Allen Pirness | The Voice of Zion August 2023 - Column --
I had all but forgotten how enjoyable summer holidays away from school are, since the break between my final years of school and the first years of school for my children has been thirty years. Quickly the memories of carefree summers on the farm have returned as I observe my children cycle between boredom and adventure. Life consisted of seemingly endless days without ever leaving home, except for church on Sunday and the occasional trip to town. Throw in a few overnight stays at friends’ houses, a few days at Youth Camp and the occasional adventure to the beach or Moose Jaw’s “Wild Animal Park,” and that pretty well completed summer. They are good memories that time has polished to a warm luster.
I remember one phrase that my father told us when he was teaching a lesson at Youth Camp: “Summer vacation is not a vacation from the endeavor of faith.” In saying it he was reminding us how the enemy finds us even when we are away from the world, and we need to put sin away even in the midst of believers. It was secure to spend a summer away from the pressures of the world that found a young lad at school, yet it was true how peace of conscience could be taken away by falls into sin wherever I was. This phrase of my father’s has come to mind often when considering how we teach our young about endeavoring in faith.
At our Youth Day Camp in Rockford this summer, the theme was “Escorts,” which pertains to how we rely on each other on life’s pathway to heaven. I was given a Bible verse, John 15:12, on which to base my introduction. “This is my commandment, that ye love one another, as I have loved you.” My thoughts when preparing this were about how this teaching is applied to the relationships among the audience I was presenting to, children aged 7–13 who live in a large congregation. They came to the camp from a variety of home settings and family dynamics. Each child wanted to be there and the people who sent them wanted them to be there also. It presented a nice picture of the care and love in God’s congregation ensuring that our young would be raised in the fear of God.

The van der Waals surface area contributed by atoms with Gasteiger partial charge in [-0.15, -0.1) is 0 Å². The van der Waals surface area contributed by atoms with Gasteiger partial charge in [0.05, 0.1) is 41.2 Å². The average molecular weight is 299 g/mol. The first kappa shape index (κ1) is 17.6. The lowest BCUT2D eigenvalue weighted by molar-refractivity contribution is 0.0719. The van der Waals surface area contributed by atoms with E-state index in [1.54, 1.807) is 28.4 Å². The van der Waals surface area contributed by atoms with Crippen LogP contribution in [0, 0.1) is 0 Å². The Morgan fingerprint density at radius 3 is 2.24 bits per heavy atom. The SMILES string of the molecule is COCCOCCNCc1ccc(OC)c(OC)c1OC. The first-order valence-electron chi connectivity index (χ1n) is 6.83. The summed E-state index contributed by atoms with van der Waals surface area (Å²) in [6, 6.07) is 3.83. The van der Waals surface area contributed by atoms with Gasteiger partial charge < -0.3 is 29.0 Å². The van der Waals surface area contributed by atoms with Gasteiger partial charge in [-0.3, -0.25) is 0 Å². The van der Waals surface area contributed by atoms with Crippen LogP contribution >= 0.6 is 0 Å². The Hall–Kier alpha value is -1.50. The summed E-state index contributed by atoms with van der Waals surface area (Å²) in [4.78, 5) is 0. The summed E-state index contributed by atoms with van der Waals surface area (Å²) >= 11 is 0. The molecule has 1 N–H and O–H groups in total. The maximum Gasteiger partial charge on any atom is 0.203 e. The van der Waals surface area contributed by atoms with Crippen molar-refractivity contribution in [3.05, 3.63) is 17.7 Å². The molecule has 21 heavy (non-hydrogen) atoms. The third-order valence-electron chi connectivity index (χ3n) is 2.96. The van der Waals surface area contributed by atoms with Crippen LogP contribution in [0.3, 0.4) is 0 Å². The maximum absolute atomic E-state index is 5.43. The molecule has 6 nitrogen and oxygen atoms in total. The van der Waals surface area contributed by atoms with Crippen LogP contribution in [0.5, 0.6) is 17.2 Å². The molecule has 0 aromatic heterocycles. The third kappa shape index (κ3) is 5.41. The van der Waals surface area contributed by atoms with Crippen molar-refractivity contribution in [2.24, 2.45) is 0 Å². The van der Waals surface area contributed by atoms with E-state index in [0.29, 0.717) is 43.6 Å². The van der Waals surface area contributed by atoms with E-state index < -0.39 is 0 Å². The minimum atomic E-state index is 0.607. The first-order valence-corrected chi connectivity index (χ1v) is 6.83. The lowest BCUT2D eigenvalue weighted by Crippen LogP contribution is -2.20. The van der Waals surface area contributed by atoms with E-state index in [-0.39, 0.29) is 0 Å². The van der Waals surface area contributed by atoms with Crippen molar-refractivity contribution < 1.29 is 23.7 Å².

It’s natural to think of presenting this topic as children begin to co-exist mostly with other believing children in the summer, away from school, attending large services, family gatherings and youth camps. It’s also important to consider at the end of summer when we’re approaching the return to school, because this instruction is for our interactions with all people in our life. I remember how the return to school always brought some anxiety and trepidation of having to resume our place in the world.
In school and often in the workplace we cannot choose our interactions, rather we are in an open environment that facilitates multiple and varied conversations. God has placed His kingdom in the midst of the world in such a way that the contact would be in everyday life. His desire is that all would be drawn to the kingdom of God, enter in through the door and make the journey of following His son in life, suffering and doctrine. This happens in the daily life around the world through the interactions with believers.